9 N.Y.S. 743

Hames et al. v. Judd.

(Common Pleas of New York City and County, General Term.

April 7, 1890.)

Security for Costs—Depositions—Judicial Discretion.

Non-resident plaintiffs were required, as a condition precedent to the allowance of a commission to take testimony abroad, to give security for defendant’s costs of the action. Plaintiffs had delayed their application without apparent cause, and a recovery on their cause of action was doubtful. Held, that the condition was reasonable, under Code Civil Proc. N. Y. § 889, providing that, “upon granting the order, the court or judge may impose such terms as justice requires. ”

Appeal from special term.

Action by John J. Hames and Henry Staples against John B. Judd to recover for goods sold and delivered. Plaintiffs appeal from so much of an order granting them a commission to take testimony abroad as requires them to give security for defendant’s costs. Code Civil Proc. § 889, provides that, “ upon granting the order, the court or judge may, in any case, impose such terms as justice requires.”

Argued before Larremore, C. J., and Daly, J.

Smith & White, for appellants. J. C. O’Connor, Jr., for respondent.

Daly, J.

Usually the granting of a commission is a matter of course, the discretion of the court being exercised with respect to staying proceedings; but the Code now expressly authorizes the court to impose terms. Section 889. In this case the plaintiffs (who are non-residents) are required to give security for defendant’s costs of the action as a condition of allowing them a commission to take testimony abroad. The case having been originally brought in a district court, and removed to this court, the defendant had no right to require security for costs, (see special term decision in this case;)1 but there can be no doubt of the power of the court to require such security, as terms upon the allowance of a commission, if the circumstances of the case are such that justice requires it, to quote the language of section 889. In this case it appears that the plaintiffs have, without apparent cause, delayed their application for a commission; and it also appears that a recovery upon their present alleged cause of action may be doubtful. It seems from the affidavit *744o£ Mr. Peabody, managing clerk for defendant’s attorney, that in October, 1889, plaintiff’s attorney asked his consent to an amendment of the complaint, substituting another cause of action, upon which, as they stated, they thought they would be more likely to recover. If there seems a prospect of defendant’s succeeding, and he is required by the issuance of a commission to suffer delay, or to incur additional expense, and his judgment for costs could not be collected by execution, as plaintiffs are non-residents, it does not seem unreasonable to require security for such costs from plaintiff when he asks for the commission. The order appealed from should be in all things affirmed, with $10 costs and disbursements.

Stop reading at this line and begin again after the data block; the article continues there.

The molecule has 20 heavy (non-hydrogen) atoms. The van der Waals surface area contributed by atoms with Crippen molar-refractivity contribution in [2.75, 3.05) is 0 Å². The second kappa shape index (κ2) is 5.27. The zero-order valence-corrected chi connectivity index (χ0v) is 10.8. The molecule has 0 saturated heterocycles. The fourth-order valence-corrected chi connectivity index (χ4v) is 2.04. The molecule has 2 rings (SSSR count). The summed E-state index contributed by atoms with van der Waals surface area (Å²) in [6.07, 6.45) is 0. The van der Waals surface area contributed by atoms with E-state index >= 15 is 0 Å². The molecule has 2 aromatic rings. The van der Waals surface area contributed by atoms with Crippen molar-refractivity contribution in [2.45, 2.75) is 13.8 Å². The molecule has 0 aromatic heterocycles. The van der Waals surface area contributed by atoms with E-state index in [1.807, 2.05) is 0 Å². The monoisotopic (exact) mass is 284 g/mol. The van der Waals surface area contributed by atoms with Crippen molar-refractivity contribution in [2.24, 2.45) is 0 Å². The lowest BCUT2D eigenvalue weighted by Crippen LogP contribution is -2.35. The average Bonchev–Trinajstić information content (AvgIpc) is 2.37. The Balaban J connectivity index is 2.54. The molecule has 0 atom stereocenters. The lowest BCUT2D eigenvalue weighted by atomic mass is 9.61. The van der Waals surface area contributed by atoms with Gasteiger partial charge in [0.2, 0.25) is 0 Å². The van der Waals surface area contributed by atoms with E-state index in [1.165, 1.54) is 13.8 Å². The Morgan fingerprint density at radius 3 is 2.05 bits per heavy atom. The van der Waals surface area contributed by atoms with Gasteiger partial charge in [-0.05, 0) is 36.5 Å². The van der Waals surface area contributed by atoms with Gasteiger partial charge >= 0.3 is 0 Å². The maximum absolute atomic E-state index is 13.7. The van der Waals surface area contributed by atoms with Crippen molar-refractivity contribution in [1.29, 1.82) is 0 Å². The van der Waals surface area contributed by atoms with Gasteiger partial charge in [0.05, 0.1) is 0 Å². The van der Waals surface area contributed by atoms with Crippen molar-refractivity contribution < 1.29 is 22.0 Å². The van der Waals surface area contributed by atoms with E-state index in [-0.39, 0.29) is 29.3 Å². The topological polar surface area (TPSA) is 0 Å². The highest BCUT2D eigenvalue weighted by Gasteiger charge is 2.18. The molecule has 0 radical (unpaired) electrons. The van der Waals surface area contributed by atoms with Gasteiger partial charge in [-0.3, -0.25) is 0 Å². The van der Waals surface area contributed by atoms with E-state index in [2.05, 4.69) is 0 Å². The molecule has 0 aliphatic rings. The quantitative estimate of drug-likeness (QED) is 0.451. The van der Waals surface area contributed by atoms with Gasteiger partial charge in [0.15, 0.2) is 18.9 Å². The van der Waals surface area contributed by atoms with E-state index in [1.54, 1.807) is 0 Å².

The opinion of the special term referred to was delivered January, 1890, on a motion to require non-resident plaintiffs to file security for costs in an action originally commenced in a district court, and removed to the court of common pleas, and is as follows :

Daly, J. This application is made under the general provision of the Code, § 3268, relating to security for costs. It provides that the defendant may require such security “in an action brought in a court of record, ” and it is contended by this defendant that an action removed into this court is an action “brought” in this court. I cannot agree in such a construction of the statute. The word “ brought, ” in the section in question, signifies “ begun ” or “ commenced. ” The phrase “ to bring an action ” has settled, customary, legal, as well as general, meaning, and refers to the initiation of legal proceedings in the suit. The fact that the word “ commenced ” is used in the same section of the Code, as applied to the beginning of the action, does not conflict with this view, since the two expressions “brought” and “commenced” mean the same thing. The word “brought” has never been used as synonymous with “removed” in cases of removal of actions from one court to another. On the contrary, in the sections of the Code relating to such removal the word “brought” is applied to the commencement of the action in the court from which it is removed. Code, 319,343. The legislators evidently intended that a plaintiff who brought his action in a court not of record, where such court had jurisdiction, should not be required to give security for costs. The objection of the legislation is plain enough; it is to encourage resort to the inferior courts in matters of which they have jurisdiction; and the defendant, by removing the cause into a court of record, cannot deprive the plaintiff of the immunity which he has gained by resorting in the first instance to the favored tribunal. The cases cited by the defendant, as to the status of an action after its removal to this court, have no application, as this motion is made upon a special statutory provision. Motion denied, with $10 costs.

Hames v. Judd
9 N.Y.S. 743

Case Details

Hames v. Judd
Decision Date
Apr 7, 1890

9 N.Y.S. 743

New York



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